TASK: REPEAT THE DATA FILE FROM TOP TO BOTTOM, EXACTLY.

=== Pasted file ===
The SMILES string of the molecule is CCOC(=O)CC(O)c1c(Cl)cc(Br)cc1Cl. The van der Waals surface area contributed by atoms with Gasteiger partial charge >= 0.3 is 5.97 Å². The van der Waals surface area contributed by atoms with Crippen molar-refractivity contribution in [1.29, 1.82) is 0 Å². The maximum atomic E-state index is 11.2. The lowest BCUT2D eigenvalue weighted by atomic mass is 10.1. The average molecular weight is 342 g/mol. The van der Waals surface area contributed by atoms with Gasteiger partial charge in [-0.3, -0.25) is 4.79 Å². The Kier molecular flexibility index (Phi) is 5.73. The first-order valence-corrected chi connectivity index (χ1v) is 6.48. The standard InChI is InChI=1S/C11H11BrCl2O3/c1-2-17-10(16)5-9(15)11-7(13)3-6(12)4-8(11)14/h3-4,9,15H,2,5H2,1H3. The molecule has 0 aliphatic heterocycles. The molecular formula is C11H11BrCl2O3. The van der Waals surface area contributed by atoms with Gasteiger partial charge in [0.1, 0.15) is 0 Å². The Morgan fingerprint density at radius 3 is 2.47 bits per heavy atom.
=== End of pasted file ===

The SMILES string of the molecule is CCOC(=O)CC(O)c1c(Cl)cc(Br)cc1Cl. The van der Waals surface area contributed by atoms with Gasteiger partial charge >= 0.3 is 5.97 Å². The van der Waals surface area contributed by atoms with Crippen molar-refractivity contribution in [1.29, 1.82) is 0 Å². The maximum atomic E-state index is 11.2. The lowest BCUT2D eigenvalue weighted by atomic mass is 10.1. The average molecular weight is 342 g/mol. The van der Waals surface area contributed by atoms with Gasteiger partial charge in [-0.3, -0.25) is 4.79 Å². The Kier molecular flexibility index (Phi) is 5.73. The first-order valence-corrected chi connectivity index (χ1v) is 6.48. The standard InChI is InChI=1S/C11H11BrCl2O3/c1-2-17-10(16)5-9(15)11-7(13)3-6(12)4-8(11)14/h3-4,9,15H,2,5H2,1H3. The molecule has 0 aliphatic heterocycles. The molecular formula is C11H11BrCl2O3. The van der Waals surface area contributed by atoms with Gasteiger partial charge in [0.1, 0.15) is 0 Å². The Morgan fingerprint density at radius 3 is 2.47 bits per heavy atom.